The drop in temperature is significant, with steady cooling of around 4 degrees Fahrenheit in 4 hours (with roughly 2 degrees falling in the final hour or so). That's enough to feel a chill in the air, even without the wind and overcast skies. Also notice that there's typically a minor upswing in temperature in the 4-6 hours before the drop, amplifying the feeling of rapid temperature change.
We can also see what the dew point is doing while the temperature fluctuates to get a sense of how humid or muggy it feels. Notice that the dew point rises up like a ramp before the rain and then steadily falls away. When the temperature and dew point come closer together, the humidity will be higher, as the air is increasingly saturated with water.
Pro Tip: When the temperature quickly drops and the humidity rises, expect rain in the next couple of hours.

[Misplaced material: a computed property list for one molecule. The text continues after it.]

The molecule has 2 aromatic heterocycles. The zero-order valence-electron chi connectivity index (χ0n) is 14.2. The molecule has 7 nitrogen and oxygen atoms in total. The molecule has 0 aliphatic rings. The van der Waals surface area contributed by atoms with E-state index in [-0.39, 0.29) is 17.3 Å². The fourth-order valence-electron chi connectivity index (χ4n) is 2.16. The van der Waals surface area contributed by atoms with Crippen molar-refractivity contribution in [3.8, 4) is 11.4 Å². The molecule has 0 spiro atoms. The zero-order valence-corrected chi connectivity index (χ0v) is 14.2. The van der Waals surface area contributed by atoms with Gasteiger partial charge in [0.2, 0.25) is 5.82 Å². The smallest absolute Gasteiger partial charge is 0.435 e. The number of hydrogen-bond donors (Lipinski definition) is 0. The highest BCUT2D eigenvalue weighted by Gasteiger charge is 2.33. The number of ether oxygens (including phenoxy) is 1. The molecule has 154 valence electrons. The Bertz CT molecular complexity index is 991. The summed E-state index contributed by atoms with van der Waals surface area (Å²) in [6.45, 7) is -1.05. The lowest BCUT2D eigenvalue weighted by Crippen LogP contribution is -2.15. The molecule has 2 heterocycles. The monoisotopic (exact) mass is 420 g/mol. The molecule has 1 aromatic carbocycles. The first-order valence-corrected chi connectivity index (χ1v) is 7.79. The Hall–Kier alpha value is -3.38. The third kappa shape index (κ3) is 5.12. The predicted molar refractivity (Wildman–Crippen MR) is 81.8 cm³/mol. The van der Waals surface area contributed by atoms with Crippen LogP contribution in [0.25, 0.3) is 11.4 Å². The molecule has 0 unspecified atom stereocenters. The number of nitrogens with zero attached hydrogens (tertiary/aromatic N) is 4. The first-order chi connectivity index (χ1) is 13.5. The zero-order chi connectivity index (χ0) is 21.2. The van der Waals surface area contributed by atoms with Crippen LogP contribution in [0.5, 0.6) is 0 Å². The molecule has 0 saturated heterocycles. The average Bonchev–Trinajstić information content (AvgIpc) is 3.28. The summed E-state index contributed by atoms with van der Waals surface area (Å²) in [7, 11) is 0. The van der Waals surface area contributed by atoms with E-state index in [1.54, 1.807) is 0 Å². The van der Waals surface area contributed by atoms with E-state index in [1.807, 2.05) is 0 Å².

While it seems most helpful to use weather data to better predict precipitation, we can use the same approach to predict clear, sunny skies. To do this, we created an anti-precipitation metric called clear sky intensity that factors in both a lack of rain and cloud cover.
We looked at two major factors for sunny skies: temperature and wind speed.
Naturally, the temperature typically climbs once skies are clear, but there is also an interesting clue beforehand - the shallow dip. We expect the temperature to rise and fall more or less in sync with days and nights, but the data suggest that an increased low temperature value (the minimum for those 24 hours) can be used as a predictor of clear skies on the way.
We were also able to see a marked change in wind speed before the skies cleared up. While the average effect is small (only about 0.3 MPH difference), the pattern is compelling, particularly when used alongside other information. As wind speed decreases over a 12-hour window, clouds are likely to subside with it.